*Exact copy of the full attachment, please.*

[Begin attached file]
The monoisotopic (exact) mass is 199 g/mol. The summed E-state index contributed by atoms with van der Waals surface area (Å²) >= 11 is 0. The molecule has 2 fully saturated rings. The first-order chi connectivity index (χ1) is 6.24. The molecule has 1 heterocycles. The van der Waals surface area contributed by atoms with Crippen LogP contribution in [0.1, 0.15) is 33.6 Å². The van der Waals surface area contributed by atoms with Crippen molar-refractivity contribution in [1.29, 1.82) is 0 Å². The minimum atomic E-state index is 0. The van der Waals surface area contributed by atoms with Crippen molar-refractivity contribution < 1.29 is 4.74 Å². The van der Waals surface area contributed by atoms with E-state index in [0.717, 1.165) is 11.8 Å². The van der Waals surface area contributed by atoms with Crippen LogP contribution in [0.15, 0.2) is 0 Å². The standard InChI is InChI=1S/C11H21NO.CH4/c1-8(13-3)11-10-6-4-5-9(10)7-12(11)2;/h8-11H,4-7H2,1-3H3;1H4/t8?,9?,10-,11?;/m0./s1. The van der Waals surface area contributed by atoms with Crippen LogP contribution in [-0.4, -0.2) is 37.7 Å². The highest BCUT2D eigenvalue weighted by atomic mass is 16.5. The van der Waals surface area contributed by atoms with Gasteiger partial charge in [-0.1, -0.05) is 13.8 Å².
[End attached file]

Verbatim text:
The monoisotopic (exact) mass is 199 g/mol. The summed E-state index contributed by atoms with van der Waals surface area (Å²) >= 11 is 0. The molecule has 2 fully saturated rings. The first-order chi connectivity index (χ1) is 6.24. The molecule has 1 heterocycles. The van der Waals surface area contributed by atoms with Crippen LogP contribution in [0.1, 0.15) is 33.6 Å². The van der Waals surface area contributed by atoms with Crippen molar-refractivity contribution in [1.29, 1.82) is 0 Å². The minimum atomic E-state index is 0. The van der Waals surface area contributed by atoms with Crippen molar-refractivity contribution < 1.29 is 4.74 Å². The van der Waals surface area contributed by atoms with E-state index in [0.717, 1.165) is 11.8 Å². The van der Waals surface area contributed by atoms with Crippen LogP contribution in [0.15, 0.2) is 0 Å². The standard InChI is InChI=1S/C11H21NO.CH4/c1-8(13-3)11-10-6-4-5-9(10)7-12(11)2;/h8-11H,4-7H2,1-3H3;1H4/t8?,9?,10-,11?;/m0./s1. The van der Waals surface area contributed by atoms with Crippen LogP contribution in [-0.4, -0.2) is 37.7 Å². The highest BCUT2D eigenvalue weighted by atomic mass is 16.5. The van der Waals surface area contributed by atoms with Gasteiger partial charge in [-0.1, -0.05) is 13.8 Å².